Ford, Gerald R. at English => English (The Britannica Concise) Of Explained:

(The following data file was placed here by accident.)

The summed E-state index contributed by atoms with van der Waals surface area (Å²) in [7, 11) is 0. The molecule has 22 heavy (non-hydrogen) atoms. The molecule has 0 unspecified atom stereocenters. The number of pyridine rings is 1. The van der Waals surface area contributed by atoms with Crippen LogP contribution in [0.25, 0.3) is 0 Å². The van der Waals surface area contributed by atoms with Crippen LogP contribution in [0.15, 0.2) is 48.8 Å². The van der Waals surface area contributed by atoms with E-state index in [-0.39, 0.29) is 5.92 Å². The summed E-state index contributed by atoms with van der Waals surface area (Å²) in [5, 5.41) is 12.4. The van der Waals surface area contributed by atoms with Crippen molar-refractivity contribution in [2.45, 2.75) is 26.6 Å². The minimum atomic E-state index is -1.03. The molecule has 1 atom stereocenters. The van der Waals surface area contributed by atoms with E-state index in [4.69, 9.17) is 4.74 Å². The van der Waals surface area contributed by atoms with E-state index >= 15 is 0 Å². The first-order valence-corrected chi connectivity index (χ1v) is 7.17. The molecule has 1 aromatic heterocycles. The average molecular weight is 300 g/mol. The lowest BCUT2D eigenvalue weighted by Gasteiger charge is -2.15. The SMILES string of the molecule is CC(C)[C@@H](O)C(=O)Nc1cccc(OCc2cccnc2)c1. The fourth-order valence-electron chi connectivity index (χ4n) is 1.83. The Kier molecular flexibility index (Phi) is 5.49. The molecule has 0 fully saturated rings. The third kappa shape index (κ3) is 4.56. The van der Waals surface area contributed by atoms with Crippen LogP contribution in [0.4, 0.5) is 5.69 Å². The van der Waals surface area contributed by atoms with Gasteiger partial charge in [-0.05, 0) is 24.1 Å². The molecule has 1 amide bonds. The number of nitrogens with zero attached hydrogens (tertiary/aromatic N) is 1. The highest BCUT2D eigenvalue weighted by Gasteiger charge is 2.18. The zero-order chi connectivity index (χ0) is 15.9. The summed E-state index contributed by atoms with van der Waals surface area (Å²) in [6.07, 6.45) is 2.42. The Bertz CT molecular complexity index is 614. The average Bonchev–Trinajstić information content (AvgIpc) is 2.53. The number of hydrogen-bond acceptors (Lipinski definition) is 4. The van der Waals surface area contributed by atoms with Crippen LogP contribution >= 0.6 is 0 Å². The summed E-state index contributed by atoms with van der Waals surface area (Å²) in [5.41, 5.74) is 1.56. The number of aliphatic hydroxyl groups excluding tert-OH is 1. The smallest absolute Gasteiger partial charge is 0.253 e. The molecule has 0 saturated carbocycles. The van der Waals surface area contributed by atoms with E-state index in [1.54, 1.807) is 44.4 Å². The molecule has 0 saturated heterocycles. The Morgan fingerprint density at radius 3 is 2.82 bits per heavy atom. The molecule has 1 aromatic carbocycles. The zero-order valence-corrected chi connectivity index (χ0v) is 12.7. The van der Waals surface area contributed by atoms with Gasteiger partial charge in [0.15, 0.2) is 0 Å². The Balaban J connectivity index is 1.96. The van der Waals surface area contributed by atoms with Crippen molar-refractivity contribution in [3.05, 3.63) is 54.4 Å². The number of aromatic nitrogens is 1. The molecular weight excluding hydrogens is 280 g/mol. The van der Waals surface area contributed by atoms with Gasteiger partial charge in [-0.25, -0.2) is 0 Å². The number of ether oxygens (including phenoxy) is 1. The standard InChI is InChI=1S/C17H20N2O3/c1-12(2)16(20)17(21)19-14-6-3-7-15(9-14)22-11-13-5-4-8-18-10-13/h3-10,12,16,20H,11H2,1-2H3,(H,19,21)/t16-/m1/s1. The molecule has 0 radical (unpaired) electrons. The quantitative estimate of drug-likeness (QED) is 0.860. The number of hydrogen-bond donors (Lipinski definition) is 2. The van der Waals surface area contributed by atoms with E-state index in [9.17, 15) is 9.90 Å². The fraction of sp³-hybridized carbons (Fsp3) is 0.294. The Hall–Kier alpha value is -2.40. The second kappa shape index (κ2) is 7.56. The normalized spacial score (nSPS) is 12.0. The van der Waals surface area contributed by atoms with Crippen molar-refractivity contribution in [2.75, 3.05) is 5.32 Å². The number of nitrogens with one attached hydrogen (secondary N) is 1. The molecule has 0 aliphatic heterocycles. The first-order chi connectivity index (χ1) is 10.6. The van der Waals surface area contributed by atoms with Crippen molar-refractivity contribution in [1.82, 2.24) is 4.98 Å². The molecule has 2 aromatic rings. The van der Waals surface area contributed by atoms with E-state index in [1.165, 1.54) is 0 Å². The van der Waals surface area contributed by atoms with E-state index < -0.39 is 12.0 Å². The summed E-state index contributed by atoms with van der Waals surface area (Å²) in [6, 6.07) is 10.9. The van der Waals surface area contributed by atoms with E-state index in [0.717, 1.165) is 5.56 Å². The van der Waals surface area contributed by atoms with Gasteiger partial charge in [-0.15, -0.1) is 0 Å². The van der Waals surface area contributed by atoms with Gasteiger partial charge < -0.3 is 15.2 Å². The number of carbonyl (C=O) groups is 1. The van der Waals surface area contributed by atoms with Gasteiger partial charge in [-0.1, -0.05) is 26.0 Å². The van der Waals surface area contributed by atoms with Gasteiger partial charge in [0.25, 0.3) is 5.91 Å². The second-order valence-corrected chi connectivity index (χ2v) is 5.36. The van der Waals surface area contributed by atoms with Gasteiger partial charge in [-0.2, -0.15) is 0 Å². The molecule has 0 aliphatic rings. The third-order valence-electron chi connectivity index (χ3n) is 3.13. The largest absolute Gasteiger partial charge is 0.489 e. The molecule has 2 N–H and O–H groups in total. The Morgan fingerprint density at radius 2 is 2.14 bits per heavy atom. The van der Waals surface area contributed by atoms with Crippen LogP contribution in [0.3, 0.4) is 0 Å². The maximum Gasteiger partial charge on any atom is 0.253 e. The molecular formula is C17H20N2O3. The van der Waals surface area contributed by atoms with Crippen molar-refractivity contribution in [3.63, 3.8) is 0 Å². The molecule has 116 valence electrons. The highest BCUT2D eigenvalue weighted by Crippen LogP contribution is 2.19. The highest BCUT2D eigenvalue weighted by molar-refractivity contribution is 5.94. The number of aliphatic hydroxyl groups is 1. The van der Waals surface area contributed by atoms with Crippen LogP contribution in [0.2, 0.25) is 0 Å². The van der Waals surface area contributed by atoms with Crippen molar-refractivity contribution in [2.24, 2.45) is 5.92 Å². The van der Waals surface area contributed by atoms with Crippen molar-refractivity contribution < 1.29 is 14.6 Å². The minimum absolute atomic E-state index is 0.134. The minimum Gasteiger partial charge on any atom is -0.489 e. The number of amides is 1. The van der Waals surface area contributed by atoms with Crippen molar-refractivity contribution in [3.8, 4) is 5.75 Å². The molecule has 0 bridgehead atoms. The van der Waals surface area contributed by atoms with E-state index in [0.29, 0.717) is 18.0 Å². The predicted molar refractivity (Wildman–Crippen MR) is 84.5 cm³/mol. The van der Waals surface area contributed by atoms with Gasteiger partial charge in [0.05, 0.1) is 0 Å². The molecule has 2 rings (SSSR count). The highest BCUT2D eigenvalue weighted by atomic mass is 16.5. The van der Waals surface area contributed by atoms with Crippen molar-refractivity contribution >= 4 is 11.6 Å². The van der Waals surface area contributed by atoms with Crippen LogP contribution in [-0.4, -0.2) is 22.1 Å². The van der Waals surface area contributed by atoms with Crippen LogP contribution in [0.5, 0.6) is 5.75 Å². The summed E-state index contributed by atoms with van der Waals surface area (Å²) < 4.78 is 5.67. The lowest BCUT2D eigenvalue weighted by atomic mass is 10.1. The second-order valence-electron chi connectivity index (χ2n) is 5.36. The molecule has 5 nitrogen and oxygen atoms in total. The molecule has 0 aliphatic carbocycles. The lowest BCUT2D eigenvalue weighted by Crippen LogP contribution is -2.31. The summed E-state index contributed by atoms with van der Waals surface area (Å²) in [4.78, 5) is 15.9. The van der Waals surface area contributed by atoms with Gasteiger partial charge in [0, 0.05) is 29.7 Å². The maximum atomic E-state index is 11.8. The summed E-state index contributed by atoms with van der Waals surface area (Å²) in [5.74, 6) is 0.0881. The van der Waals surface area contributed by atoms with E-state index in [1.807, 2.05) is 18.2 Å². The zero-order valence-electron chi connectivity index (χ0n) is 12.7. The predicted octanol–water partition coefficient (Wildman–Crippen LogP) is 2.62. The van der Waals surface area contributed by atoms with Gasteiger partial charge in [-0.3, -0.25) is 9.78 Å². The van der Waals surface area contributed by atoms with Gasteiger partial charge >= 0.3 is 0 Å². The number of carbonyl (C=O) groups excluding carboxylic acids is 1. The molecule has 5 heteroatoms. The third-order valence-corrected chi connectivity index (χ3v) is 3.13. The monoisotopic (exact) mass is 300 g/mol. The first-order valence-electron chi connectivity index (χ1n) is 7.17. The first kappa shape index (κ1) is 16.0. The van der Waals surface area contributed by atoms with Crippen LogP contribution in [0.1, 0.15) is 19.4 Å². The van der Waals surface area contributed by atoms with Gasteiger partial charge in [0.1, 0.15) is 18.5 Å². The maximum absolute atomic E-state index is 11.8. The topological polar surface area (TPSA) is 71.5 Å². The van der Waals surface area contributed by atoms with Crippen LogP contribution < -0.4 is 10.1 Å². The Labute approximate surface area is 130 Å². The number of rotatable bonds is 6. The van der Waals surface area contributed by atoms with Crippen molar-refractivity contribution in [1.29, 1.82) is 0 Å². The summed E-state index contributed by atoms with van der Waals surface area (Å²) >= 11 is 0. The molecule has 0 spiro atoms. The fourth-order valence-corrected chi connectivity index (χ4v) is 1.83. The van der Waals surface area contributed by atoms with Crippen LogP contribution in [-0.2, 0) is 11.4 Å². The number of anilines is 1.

38th president of the U.S. (1974-77). Born in Omaha, Neb., he was an infant when his parents divorced, and his mother later married Gerald R. Ford. He attended the Univ. of Michigan and Yale law school, and practiced law in Michigan after World War II. He served in the U.S. House of Representative 1948-73, becoming minority leader in 1965. After S. Agnew resigned as vice president in 1973, R. Nixon nominated Ford to fill the vacant post. When the Watergate scandal forced Nixon's departure, Ford became the first president who had not been elected to either the vice presidency or the presidency. A month later he pardoned Nixon; to counter widespread outrage, he voluntarily appeared before a House subcommittee to explain his action. His administration gradually lowered the high inflation rate it inherited. Ford's relations with the Democratic-controlled Congress were typified by his more than 50 vetoes, of which more than 40 were sustained. In the final days of the Vietnam War in 1975, he ordered an airlift of 237,000 anti-Communist Vietnamese refugees, most of whom came to the U.S. Reaction against Watergate contributed to his defeat by J. Carter in 1976.